Like a modern-day action movie, the ticking time bomb of autism advances forward, taking a higher and higher percentage of the next generation as scientists frantically search for clues to the mystery. With the estimated rates of autism rising to 1 in 50-something, we all hope for answers which lead to successful therapies. Like the action movie hero searching for the ticking sound before it explodes, researchers must look in the right place or else they will miss the opportunity to triumph over the villain. In autism, should we look at more genetic studies which have shown links to autism, or should we look at environmental factors which show correlations with its occurrence?
In contrast to a scripted action movie, researchers can look in both directions for their answers. In fact, they should be looking at the interplay of both nature (genetics) and nurture (environment) for some of the most impactful answers. If all we consider are genetics, they we are just predicting and reacting to hardwired processes which have to be altered or bypassed rather than outright prevented. If we ignore genetics, then we miss out on the individuality of each child with autism. However, if we understand the genetics of the child before us and recognize the environmental influences which will particularly impact those genetics, we may find the ticking bomb much faster.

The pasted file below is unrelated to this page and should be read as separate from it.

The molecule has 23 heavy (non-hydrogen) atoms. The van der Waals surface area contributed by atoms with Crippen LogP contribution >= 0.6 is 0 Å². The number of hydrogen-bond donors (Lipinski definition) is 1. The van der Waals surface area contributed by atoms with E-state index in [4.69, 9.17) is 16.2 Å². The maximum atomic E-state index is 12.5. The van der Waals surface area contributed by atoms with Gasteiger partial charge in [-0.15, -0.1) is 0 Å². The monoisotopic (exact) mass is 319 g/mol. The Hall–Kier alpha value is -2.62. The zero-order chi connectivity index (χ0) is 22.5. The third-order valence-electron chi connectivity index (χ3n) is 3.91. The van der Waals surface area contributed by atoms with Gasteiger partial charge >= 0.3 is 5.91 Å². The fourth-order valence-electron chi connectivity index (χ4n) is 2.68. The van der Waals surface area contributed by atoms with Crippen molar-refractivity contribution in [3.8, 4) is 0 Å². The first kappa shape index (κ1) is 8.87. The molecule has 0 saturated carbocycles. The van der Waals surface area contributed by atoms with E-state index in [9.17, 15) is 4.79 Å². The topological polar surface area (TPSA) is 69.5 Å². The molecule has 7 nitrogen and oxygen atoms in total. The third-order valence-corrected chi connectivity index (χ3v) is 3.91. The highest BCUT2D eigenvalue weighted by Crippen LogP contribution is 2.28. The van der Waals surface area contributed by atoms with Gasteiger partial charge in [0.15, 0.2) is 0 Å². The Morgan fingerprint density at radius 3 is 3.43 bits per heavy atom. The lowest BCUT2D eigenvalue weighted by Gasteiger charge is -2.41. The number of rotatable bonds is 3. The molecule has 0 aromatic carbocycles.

The authors of our focus article open with an overview that mentions the problems with focusing solely on genetics. This may obscure the need for research into what triggers these genetics processes to develop into what we know as autism. The secondary reference from Won et al further notes that so far each discovered gene linked with autism only accounts for 1-2% of the total cases at best. There are at least dozens of genes impacting a wide spectrum of neurological processes resulting in autism syndromes. Focusing solely on genetics will leave opportunities to influence how these genes express in the dark.
We can’t change genes, but we must understand how to change their expression. Prior research has demonstrated clear links between environmental exposures and child brain developments (Lanphear 2015) as well as links with autism (Hertz-Picciotto et al 2018, Woodward et al 2015, Volk et al 2021, Chun et al 2020, Oulhote et al 2020). Despite this promising early insight, our primary article by Volk describes the current state of limited epidemiological research into the contribution of environmental factors with genes linked to autism.
One very intriguing work was performed by Carter and others in 2016. They took 206 genes identified as linked with autism and crossmatched them with over 10,000 chemicals whose interactions with genes were known. They identified over 4000 chemicals with the potential to influence at least one of these 206 genes. This obviously offers great opportunities for prevention and therapy at individual levels as well as population levels.